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Kamchatka & Kuril Islands: Regional Map and Introduction

Kamchatka #
    Kamchatka is one of the most varied and active volcanic regions in the world. It is a 800 mile (1300 km) long peninsula in the easternmost part of Siberia, separating the northern Pacific Ocean from the Sea of Okhotsk. Rapid subduction of the Pacific Plate beneath the Eurasian Plate along the offshore Kuril-Kamchatka Trench fuels the intense volcanism. Nearly all forms of volcanic activity are displayed, from classic stratovolcanoes and shield volcanoes to Hawaiian-style fissure eruptions spewing streams of lava and building chains of cinder cones many miles long. In addition, the world's second largest concentration of geysers and hot springs (behind Yellowstone) is found in the Valley of Geysers in Uzon Caldera.
    There are over thirty active volcanoes and hundreds of dormant and extinct ones in two major parallel ranges, the central and eastern. Most current activity occurs in the east, beginning in the north at the Shiveluch massif, which sits at the junction of the Aleutian and Kamchatka volcanic arcs. Just to the south is the famed Klyuchi volcanic group, containing the twin 15000+ ft (4500+ m) cones of Klyuchevskoy and Kamen, the massive shield/stratovolcano complexes of Tolbachik and Krestovsky - Ushkovsky, and several other large stratovolcanoes. The only active volcano in the central range is found west of here, the large isolated cone of Ichinsky. Farther south, the eastern range continues to the southern tip of Kamchatka, crowned by dozens of stratovolcanoes including the nearly perfect cones of Kronotsky, Vilyuchinsky, and Opala. Throughout the peninsula, the northern latitude and maritime climate ensure plenty of snowfall, and most of the higher peaks have permanent snowfields and glaciers.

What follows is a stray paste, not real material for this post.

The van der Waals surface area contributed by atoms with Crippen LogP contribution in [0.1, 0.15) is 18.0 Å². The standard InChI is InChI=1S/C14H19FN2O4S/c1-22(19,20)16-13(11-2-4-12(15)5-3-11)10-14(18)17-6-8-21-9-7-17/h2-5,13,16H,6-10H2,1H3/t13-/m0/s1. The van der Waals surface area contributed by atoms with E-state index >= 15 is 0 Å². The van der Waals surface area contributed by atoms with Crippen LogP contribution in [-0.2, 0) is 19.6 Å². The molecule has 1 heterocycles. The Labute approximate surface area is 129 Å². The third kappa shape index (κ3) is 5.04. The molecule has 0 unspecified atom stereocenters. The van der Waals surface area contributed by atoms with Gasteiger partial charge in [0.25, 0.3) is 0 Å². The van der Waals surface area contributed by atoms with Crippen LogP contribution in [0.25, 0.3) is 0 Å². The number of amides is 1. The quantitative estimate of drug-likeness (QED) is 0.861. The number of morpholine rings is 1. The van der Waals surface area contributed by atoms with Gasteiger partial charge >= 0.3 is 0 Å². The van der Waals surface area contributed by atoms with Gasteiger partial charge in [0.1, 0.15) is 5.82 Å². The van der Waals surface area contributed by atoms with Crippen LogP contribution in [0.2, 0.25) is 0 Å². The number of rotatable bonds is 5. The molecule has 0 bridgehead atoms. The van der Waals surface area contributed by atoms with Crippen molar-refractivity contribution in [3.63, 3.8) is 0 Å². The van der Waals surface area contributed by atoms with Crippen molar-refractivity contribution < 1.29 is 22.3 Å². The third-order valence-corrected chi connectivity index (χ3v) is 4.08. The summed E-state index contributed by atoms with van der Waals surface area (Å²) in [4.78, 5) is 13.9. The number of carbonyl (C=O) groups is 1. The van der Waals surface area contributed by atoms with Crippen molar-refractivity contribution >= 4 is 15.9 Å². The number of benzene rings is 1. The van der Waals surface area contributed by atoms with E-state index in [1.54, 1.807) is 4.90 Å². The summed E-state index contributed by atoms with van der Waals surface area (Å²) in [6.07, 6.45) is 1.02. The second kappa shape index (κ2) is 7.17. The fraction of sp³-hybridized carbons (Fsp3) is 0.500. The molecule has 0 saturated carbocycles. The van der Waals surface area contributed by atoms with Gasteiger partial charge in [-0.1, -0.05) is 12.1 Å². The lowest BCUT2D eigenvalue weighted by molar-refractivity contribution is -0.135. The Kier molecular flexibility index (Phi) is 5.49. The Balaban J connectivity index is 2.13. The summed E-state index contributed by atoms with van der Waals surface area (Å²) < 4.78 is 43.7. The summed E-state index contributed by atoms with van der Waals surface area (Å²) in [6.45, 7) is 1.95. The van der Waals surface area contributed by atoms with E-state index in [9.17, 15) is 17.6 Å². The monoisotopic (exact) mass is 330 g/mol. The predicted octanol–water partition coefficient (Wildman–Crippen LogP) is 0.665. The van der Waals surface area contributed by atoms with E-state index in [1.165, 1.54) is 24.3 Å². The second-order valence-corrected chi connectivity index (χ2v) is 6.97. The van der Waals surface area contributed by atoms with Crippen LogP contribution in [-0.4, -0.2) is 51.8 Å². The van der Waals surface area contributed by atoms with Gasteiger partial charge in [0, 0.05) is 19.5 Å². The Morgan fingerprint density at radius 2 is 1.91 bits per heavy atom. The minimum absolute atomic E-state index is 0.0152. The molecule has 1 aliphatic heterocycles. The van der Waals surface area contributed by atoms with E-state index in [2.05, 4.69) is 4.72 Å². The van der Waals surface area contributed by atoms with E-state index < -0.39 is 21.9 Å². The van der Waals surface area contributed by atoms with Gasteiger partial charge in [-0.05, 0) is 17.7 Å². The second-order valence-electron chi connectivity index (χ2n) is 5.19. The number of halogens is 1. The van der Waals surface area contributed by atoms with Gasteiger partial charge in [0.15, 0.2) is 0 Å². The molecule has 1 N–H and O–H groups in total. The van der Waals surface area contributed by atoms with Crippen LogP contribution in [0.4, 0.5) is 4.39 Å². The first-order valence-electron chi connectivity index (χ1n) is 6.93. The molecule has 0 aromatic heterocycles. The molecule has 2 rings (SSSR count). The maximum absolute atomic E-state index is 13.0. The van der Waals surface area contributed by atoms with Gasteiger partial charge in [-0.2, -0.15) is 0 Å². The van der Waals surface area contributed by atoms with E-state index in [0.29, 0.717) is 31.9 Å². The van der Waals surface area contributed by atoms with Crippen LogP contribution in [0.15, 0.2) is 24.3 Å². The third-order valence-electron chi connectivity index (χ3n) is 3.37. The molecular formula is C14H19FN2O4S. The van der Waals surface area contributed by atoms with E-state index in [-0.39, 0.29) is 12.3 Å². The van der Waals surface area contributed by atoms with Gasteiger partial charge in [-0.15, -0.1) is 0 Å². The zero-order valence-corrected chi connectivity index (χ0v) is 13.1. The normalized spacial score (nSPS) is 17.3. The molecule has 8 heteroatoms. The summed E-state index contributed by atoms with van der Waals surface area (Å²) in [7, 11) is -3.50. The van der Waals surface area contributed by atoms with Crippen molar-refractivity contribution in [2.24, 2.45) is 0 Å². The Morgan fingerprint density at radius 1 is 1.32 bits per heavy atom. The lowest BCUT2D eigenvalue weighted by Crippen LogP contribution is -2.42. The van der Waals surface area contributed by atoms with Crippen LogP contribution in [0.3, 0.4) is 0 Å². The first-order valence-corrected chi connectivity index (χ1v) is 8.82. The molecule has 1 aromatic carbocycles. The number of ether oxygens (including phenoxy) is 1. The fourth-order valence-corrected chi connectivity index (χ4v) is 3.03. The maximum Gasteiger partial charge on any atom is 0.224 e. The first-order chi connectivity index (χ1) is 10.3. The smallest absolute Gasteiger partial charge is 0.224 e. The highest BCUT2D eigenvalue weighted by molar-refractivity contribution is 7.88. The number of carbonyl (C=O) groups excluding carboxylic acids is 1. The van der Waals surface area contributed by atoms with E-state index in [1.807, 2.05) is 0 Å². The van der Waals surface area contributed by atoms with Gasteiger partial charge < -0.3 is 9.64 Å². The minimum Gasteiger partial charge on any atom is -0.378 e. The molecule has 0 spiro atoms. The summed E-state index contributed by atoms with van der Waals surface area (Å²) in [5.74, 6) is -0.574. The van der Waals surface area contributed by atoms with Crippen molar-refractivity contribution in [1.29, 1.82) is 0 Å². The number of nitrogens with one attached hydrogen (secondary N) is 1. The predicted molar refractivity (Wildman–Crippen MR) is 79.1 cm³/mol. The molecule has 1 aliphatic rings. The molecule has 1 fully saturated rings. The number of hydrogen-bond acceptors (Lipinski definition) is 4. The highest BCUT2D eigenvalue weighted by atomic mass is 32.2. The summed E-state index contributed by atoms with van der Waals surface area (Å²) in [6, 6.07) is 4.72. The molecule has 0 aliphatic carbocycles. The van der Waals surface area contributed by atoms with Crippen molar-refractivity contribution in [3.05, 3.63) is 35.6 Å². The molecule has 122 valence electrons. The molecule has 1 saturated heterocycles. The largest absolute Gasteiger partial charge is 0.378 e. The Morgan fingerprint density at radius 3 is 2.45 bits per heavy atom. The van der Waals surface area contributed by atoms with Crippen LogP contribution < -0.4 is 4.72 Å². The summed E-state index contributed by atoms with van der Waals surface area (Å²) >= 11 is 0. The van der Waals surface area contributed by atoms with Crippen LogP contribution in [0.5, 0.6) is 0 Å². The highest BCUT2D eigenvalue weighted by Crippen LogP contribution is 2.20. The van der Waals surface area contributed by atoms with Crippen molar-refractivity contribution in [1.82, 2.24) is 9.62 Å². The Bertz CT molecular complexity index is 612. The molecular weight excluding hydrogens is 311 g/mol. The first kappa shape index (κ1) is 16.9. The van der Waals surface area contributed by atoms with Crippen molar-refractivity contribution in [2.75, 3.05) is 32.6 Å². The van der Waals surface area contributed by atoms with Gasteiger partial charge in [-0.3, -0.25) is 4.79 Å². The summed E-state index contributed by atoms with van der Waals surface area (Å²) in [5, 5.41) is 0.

Select a mountain from the clickable map above

    Kamchatka has long been cloaked in myth and mystery, extended over the last half century by its isolation as a secret Soviet military region closed to all foreigners. Since the collapse of the Soviet Union, Kamchatka has slowly opened to tourism, although services are still generally primitive. There are few good roads, and the only practical methods of transport are the omnipresent Soviet-era helicopters and all-terrain vehicles. Since there is no organized trail system on any of the peaks and the ground is generally waterlogged tundra, such transport is a necessity for any mountaineering. Despite the difficult access, skiing and mountaineering are quite popular with the locals, especially on the peaks near the major city of Petropavlovsk-Kamchatsky, such as Koryaksky and Avachinsky. There are now several companies which organize trekking and mountaineering trips in Kamchatka (more info coming soon).

Kuril Islands #
    The Kuril Island chain stretches for over 700 miles (1100 km) from the southern tip of Kamchatka to the northeast corner of Hokkaido in Japan, forming a perfect example of island arc volcanism. There are about twenty major islands, all of which are the summits of stratovolcanoes which rise from the sea bed starting at depths of about 10000 ft (3000 m). Only 120 miles (200 km) to the east lies the subduction zone of the Kuril Trench, reaching a maximum depth of over 34000 ft (10500 m). Thus, despite the relatively modest elevations of the volcanoes of the Kurils, their true vertical rise is extremely large. The arc is quite active, with eruptions nearly every year, and most of the peaks are quite youthful and symmetrical in form. The climate is cold and wet, with snowfall in winter and rainfall year round, and only the northernmost and highest peak, Alaid, bears a few small glaciers. Only a few of the Kurils are inhabited, and access is quite difficult to all except the southernmost island, Kunashir (home to the strikingly beautiful somma-volcano of Tyatya). There is irregular ferry service to the other inhabited islands and no air service, so any trips there would probably require a private boat or floatplane for access.

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